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Wyoming (Wy): State Guide and Fun Facts


When did Wyoming become a state?
July 10, 1890

Who was the first European explorer in Wyoming?
Francois and Louis Verendrye; in 1743

First Native American settlers:
Shoshone, Arapaho, Cheyenne and Crow Native American tribes

Square Miles:
97,818

US Rank:
10th

State Flower:
Indian Paint Brush

State Bird:
Western Meadowlark

State Motto:
“Equal Rights”

Capital City

Cheyenne – Wyoming’s capital city was first settled in 1867 because surveyors decided that the area was to be the location of the Union Pacific Railroad. Within a year of the railroad’s construction through the area, the settlement has grown to a few thousand residents. It was the first area settled in the Wyoming territory, and when Wyoming became a state in 1890, it was the natural choice to locate the seat of state government there. As of the 2010 census, Cheyenne Wyoming is home to 57.618 residents; it remains a small town. Most residents have jobs with the F.E. Warren Air Force Base, the Wyoming National Guard and the Union Pacific and Northern Santa Fe Railroads.

What is Wyoming famous for?

1. Jackson Hole – Today, Jackson Hole is known as one of the best ski areas in the United Sates. Its history can be traced back to 1806, when John Colter discovered the area. French-Canadian fur trappers traveled through the area, naming the three largest peaks “Let Trois Tetons”. Over the next 100 years, the Jackson Hole area (as it came to be known) hosted a large fur trapping and trading industry, and many explorers made their way through the area, marveling at its beauty.

It wasn’t until 1925 that a skier by the name of Mike O’Niel began to ski the area. He was using a technique that used two ski poles instead of one, the first time this had been attempted. By the 1930s, a ski circus was being performed by the Bowlsby and Hicks brothers, who called themselves the Hoback Boys. The Teton Ski Club decided it was time to expand the ability to ski on the three Teton mountains, and so they built rope tows on Signal Mountain, Leek’s Canyon, Two Ocean Mountain, Angle Mountain and Huckelburry Ridge. Over the next 80 years, the town and ski area experienced enormous growth, and skiers began to travel from all around the country to see what the skiing at Jackson Hole was about. Today, Jackson Hole’s reputation ranks high among the greatest ski and snowboard areas in the world.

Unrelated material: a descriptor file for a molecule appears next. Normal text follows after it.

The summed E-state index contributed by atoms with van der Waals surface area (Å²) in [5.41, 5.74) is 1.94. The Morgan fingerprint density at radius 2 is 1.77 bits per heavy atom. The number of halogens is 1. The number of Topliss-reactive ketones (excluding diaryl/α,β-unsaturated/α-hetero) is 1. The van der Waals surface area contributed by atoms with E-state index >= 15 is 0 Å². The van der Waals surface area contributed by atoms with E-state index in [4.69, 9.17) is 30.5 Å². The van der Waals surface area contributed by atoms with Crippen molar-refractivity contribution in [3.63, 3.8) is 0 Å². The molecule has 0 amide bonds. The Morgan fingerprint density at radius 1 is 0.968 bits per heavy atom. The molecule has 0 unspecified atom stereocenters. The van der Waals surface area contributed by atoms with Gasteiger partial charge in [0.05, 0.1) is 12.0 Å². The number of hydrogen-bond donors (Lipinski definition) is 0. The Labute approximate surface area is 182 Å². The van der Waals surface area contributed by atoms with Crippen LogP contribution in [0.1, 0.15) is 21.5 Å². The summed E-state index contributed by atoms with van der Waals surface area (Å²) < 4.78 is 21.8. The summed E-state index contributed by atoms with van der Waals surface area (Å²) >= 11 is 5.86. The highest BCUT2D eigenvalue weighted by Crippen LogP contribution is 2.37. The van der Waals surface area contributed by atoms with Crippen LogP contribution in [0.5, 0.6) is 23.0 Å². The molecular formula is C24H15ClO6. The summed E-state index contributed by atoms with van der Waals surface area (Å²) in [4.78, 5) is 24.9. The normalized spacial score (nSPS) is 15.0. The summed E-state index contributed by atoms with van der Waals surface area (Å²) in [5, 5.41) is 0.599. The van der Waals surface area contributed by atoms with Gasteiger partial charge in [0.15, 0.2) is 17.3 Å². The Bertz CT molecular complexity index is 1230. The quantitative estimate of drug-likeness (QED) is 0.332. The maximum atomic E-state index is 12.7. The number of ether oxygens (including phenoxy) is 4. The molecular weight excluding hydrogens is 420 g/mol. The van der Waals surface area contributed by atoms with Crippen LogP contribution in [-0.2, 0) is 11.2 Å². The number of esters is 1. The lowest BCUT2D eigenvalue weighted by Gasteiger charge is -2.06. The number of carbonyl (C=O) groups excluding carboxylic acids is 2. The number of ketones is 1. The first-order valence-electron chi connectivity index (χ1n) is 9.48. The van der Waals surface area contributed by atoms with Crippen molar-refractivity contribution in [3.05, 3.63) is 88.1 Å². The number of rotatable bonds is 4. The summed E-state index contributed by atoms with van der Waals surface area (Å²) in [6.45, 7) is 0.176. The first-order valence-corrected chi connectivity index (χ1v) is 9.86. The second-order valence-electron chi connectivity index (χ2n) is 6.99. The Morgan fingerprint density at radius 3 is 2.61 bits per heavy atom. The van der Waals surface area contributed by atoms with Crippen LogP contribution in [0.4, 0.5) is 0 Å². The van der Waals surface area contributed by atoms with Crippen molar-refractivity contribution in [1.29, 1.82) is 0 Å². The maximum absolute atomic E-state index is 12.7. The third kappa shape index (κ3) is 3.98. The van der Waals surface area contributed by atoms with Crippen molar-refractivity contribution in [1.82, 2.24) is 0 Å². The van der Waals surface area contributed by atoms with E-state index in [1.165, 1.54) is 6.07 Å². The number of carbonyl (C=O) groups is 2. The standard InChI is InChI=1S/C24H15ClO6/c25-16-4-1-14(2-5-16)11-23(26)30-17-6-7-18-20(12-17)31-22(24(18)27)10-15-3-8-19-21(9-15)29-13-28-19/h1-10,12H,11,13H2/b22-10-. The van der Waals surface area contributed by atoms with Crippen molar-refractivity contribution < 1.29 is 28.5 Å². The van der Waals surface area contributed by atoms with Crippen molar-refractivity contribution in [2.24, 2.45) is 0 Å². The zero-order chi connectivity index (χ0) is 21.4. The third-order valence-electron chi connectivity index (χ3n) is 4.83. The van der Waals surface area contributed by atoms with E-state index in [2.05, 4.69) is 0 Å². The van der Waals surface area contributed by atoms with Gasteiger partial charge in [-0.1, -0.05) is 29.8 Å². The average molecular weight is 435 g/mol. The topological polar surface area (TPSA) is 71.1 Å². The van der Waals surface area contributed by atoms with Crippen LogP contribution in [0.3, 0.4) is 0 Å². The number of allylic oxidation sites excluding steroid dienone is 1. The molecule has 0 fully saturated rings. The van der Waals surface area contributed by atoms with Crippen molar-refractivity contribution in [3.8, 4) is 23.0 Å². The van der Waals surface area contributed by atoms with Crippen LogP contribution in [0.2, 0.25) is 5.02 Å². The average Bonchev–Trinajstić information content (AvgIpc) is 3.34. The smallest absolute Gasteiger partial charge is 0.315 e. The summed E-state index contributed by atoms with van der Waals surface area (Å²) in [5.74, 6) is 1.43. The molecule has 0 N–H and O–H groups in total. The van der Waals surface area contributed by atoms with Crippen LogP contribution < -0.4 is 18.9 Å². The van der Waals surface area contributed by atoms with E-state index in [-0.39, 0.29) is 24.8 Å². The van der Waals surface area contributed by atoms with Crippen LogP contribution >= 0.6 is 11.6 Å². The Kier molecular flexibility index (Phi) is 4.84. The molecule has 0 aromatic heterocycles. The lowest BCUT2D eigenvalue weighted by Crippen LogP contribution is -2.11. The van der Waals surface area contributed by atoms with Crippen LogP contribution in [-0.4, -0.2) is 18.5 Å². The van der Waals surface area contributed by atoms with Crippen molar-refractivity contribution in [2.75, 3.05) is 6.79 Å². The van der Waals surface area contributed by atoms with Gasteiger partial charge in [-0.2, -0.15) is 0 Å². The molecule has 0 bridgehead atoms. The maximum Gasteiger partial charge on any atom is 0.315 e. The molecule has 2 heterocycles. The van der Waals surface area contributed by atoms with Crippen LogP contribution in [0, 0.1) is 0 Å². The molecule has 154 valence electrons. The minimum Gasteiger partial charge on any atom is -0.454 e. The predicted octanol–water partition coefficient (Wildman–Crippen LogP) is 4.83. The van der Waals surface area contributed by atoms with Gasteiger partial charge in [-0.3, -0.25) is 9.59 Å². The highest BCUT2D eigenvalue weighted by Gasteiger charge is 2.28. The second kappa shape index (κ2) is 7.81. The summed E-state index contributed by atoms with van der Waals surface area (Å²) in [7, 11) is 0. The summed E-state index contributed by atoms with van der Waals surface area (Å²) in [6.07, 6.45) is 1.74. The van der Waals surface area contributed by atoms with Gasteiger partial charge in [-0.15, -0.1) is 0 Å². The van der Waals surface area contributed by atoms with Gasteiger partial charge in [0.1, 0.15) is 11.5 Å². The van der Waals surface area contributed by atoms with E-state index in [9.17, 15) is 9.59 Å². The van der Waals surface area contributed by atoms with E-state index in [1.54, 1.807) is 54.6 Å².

2. Yellowstone National Park – Perhaps one of America’s most famous national parks, Yellowstone is an enormous protected area that measures 3,742 square miles and covers three states, Wyoming, Montana and Idaho. The park attracts over 3 million visitors annually, who comes to see the wildlife, geysers and unique natural wonders.

3. Devil’s Tower – The Devil’s Tower, as it was named by Richard Irving Dodge, is a large volcanic igneous buildup that has created a large monolith in an area that is otherwise relatively flat. The rockattracts half a million visitors annually, thousands of whom are experienced rock climbers who wish to conquer the sheer cliffs formed by volcanic lava millions of years ago.

What is Wyoming’s economy?

1. Agriculture – The largest income generating categories of Wyoming’s agricultural industry are livestock and hay. Livestock along contributes to about 86% of total agricultural income. Behind livestock and hay, other cash creating crops and animals include hogs, sheet, dairy products, honey, wool, chicken eggs, sugar beets, barley, beans, wheat, corn, nursery products and sunflowers.

2. Mining – Mining is an extremely important industry in Wyoming. The state is the leading producer of coal as well as the production of petroleum, natural gas, bentonite and clays.

3. Services – The service industry in Wyoming is centered primarily around governmental jobs and services. This includes public schools, hospitals and military bases. Additionally, the state economy depends on the transportation, communication and utility industries.

Wyoming Historical Landmarks

1. Old Faithful Inn – Built in 1903, Old Faithful Inn is a breathtaking landmark in itself. It was designed by Robert Reamer, who worked as an architect for the Great Northern Railway, and true to the National Park Service tradition, he built the hotel in the NPS Rustic style. The hotels most striking interior feature is its soaring timber framed lobby, complete with 85 foot stone fireplace. The hotel, which remains in operation, was named a National Historic Landmark in 1987.

2. Bighorn Medicine Wheel – Located in the Big Horn Mountains of Wyoming at an elevation of 10,000 feet, lies a circle of stones with a diameter of 75 feet. The medicine wheel was likely used by ancient cultures in order to determine solstices, equinoxes and astronomical alignments.

3. Murie Ranch Historic District – The Murie Ranch is located in Grand Teton National Park, near the border of Idaho. The ranch and surrounding area was an ideal place for Margaret Murie, a scientist and her husband Olaus Murie, a conservationist, to carry out their studies on wildlife and the ecosystems that they inhabit. They were both strong advocates for the preservation of wilderness, and they themselves treaded lightly on the land that they occupied. In 1990, the Murie Residence was listed on the National Register of Historic Places, and in 2006, the area was designated a National Historic Landmark.